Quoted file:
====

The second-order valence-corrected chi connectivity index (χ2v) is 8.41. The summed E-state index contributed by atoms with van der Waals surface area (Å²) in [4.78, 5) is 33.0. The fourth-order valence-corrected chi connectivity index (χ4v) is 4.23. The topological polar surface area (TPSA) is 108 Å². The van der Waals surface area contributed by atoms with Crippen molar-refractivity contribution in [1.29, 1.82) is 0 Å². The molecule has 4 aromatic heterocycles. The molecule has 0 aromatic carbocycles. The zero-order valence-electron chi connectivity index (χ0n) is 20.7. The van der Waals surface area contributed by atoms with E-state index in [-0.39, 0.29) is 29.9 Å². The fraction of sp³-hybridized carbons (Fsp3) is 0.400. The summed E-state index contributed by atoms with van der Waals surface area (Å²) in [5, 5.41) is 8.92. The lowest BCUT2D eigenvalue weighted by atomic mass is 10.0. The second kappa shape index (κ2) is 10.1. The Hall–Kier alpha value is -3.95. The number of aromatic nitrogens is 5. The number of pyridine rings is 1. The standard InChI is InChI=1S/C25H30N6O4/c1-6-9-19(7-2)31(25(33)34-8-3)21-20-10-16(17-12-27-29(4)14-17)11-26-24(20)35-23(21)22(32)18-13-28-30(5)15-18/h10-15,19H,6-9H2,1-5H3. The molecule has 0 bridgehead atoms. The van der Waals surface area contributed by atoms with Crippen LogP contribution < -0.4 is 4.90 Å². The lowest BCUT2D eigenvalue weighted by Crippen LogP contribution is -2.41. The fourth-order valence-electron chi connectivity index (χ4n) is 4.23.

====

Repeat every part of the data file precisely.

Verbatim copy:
The second-order valence-corrected chi connectivity index (χ2v) is 8.41. The summed E-state index contributed by atoms with van der Waals surface area (Å²) in [4.78, 5) is 33.0. The fourth-order valence-corrected chi connectivity index (χ4v) is 4.23. The topological polar surface area (TPSA) is 108 Å². The van der Waals surface area contributed by atoms with Crippen molar-refractivity contribution in [1.29, 1.82) is 0 Å². The molecule has 4 aromatic heterocycles. The molecule has 0 aromatic carbocycles. The zero-order valence-electron chi connectivity index (χ0n) is 20.7. The van der Waals surface area contributed by atoms with E-state index in [-0.39, 0.29) is 29.9 Å². The fraction of sp³-hybridized carbons (Fsp3) is 0.400. The summed E-state index contributed by atoms with van der Waals surface area (Å²) in [5, 5.41) is 8.92. The lowest BCUT2D eigenvalue weighted by atomic mass is 10.0. The second kappa shape index (κ2) is 10.1. The Hall–Kier alpha value is -3.95. The number of aromatic nitrogens is 5. The number of pyridine rings is 1. The standard InChI is InChI=1S/C25H30N6O4/c1-6-9-19(7-2)31(25(33)34-8-3)21-20-10-16(17-12-27-29(4)14-17)11-26-24(20)35-23(21)22(32)18-13-28-30(5)15-18/h10-15,19H,6-9H2,1-5H3. The molecule has 0 bridgehead atoms. The van der Waals surface area contributed by atoms with Crippen LogP contribution < -0.4 is 4.90 Å². The lowest BCUT2D eigenvalue weighted by Crippen LogP contribution is -2.41. The fourth-order valence-electron chi connectivity index (χ4n) is 4.23.